Apple kicked off its annual developer’s conference Monday with a traditional keynote presentation to show off their latest developments. This year’s focus was solely on software and not hardware, centering around the introduction of iOS 14, iPadOS 14 and the new Mac operating system called Big Sur. As in years past, Apple highlighted each of the new features in these operating systems, with the intent of releasing the software updates to the public in the fall.
When iOS 13 was released last year, Apple split the operating systems for iPhone and iPad and introduced iPad OS 13 as a standalone operating system for the larger tablet. This made sense, as the iPad already incorporated features unavailable on the iPhone, like split-screen multitasking and the app dock. They also added the ability to add app widgets to the left side of the iPad’s home screen to make better use of the extra real estate there. A central focus of iPadOS was to treat the iPad more like a computer, as evidenced by Apple adding support for trackpads and a mouse to the iPad earlier this year.
This year Apple went in the opposite direction with iOS 14, primarily focusing on new features and display layouts for the iPhone. This makes sense, as the size of the larger iPhone screens are closing in on the size of an iPad mini and the home screen layout of apps hasn’t changed much since the original iPhone.
Here’s a quick rundown of the major features you can expect to see when iOS 14 and iPad OS 14 are released in the fall.
Widgets have been available on the iPhone for several years now, but many users overlooked them since they require swiping away from the screen to view. iOS 14 changes this and allows you to place widgets right on the home screen with your apps. The new widgets present timely information at a glance and can be pinned in different sizes on any Home Screen page. Users can create a Smart Stack of widgets, which uses on-device intelligence to surface the right widget based on time, location, and activity.
Home Screen pages can display widgets that are customized for work, travel, sports, entertainment, and other areas of interest. So for example you might have all your aviation apps organized on one screen, with a few widgets at the top showing the latest METAR for your home airport, and another showing your recency of experience using data from your digital logbook. It will be interesting to see how aviation app developers support this feature.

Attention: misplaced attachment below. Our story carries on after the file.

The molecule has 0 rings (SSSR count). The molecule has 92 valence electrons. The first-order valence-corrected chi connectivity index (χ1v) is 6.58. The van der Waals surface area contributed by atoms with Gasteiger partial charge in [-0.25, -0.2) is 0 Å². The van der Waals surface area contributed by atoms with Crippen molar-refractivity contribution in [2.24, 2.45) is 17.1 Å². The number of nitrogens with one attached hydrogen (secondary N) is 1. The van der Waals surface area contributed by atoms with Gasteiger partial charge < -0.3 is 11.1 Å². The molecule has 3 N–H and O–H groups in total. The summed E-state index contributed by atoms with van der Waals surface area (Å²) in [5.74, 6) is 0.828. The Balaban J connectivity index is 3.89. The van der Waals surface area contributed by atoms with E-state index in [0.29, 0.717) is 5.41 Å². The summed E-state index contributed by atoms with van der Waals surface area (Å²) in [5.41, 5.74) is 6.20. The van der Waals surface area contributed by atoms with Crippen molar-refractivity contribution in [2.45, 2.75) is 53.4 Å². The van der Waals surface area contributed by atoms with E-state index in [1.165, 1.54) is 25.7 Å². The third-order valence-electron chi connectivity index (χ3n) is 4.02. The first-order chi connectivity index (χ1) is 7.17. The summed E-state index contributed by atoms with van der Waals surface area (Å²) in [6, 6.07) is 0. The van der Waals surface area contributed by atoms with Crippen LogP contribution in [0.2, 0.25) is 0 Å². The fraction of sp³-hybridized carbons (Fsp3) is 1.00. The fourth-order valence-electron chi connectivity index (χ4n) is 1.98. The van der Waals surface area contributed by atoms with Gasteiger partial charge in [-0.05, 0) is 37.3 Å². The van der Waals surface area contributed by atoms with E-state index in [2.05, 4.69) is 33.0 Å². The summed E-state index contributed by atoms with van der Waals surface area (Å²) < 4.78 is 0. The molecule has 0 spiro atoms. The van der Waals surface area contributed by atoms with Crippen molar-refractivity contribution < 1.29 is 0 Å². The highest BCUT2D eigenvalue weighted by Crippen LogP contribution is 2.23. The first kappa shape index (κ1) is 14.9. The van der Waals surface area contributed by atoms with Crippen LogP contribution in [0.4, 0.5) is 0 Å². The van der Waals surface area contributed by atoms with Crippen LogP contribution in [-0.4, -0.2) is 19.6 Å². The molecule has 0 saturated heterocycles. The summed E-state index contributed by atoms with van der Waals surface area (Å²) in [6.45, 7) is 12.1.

App Library for iPhone
The home screen layout on iPhone hasn’t changed much since Steve Jobs introduced the first iPhone in 2007. The most notable improvement was the folder concept introduced in iOS 4, but the reality is most people still have many pages of disorganized apps on their devices (we speak from experience—past the second page it’s all forgotten).
With iOS 14, Apple introduced a concept called App Library. This alternate view automatically organizes all of your apps into one simple, easy‑to‑navigate view. Apps are sorted by category and your most-used apps are always just one tap away. Think of them as smart folders which track your usage and make it easier to get to the apps you use most often, without having to manually sort and drag apps from screen to screen as you do now.
App Library is only for the iPhone, so you won’t see this feature on your iPad
Video Picture-in-Picture and other improvements
iPad users have enjoyed the ability to display videos in a smaller picture-in-picture window for several years now, and this feature is now available for iPhone. This is great for pilots reviewing ForeFlight or pilot training videos while interacting with aviation apps and charts.
There is also a wide variety of improvements to the Messages app, new emojis, Siri updates, Maps improvements, language translations and updates to privacy, but you likely won’t find any of these changing the way you use your iPad or iPhone in the cockpit.
There is also a new feature which allows car manufacturers to allow iPhone users to unlock their car doors using their iPhone. Maybe Cirrus will incorporate the iOS Car Key into 2021 models – those SR22 wireless key fobs always seem to get in the way.
One small thing we really like is a change to the display of incoming call notifications, which display in a compact design at the top of the screen and allow you to continue multitasking if needed.
What’s new in iPad OS 14
So what can iPad pilots look for after installing iPad OS 14 in the fall? Not much really, but there are a few changes to point out:
• Sidebar navigation layout – Apple redesigned their native apps, including Photos, Files, Notes, Calendar, and Apple Music, to use a sidebar menu to simplify operations in the app, instead of relying on buttons across the top and bottom of the screen.
• Spotlight Search – the search function has been redesigned and uses a light, compact floating window accessible from any screen or app and is the one place to quickly find anything, from locating and launching apps to accessing contacts, files, and quick information, to getting answers to common questions about people or places. Mac computer users will see a familiar resemblance to the same Spotlight Search feature on Apple computers.
• Scribble to Text – iPadOS 14 brings Scribble to iPad with Apple Pencil, allowing users to write in any text field — where it will automatically be converted to typed text — making actions like replying to an iMessage or searching in Safari fast and easy. This could make for a better in-cockpit experience when copying clearances and other in-flight notes.
iOS 14 and iPad OS will be available as a free update in the fall, most likely coinciding with the launch of the iPhone 12.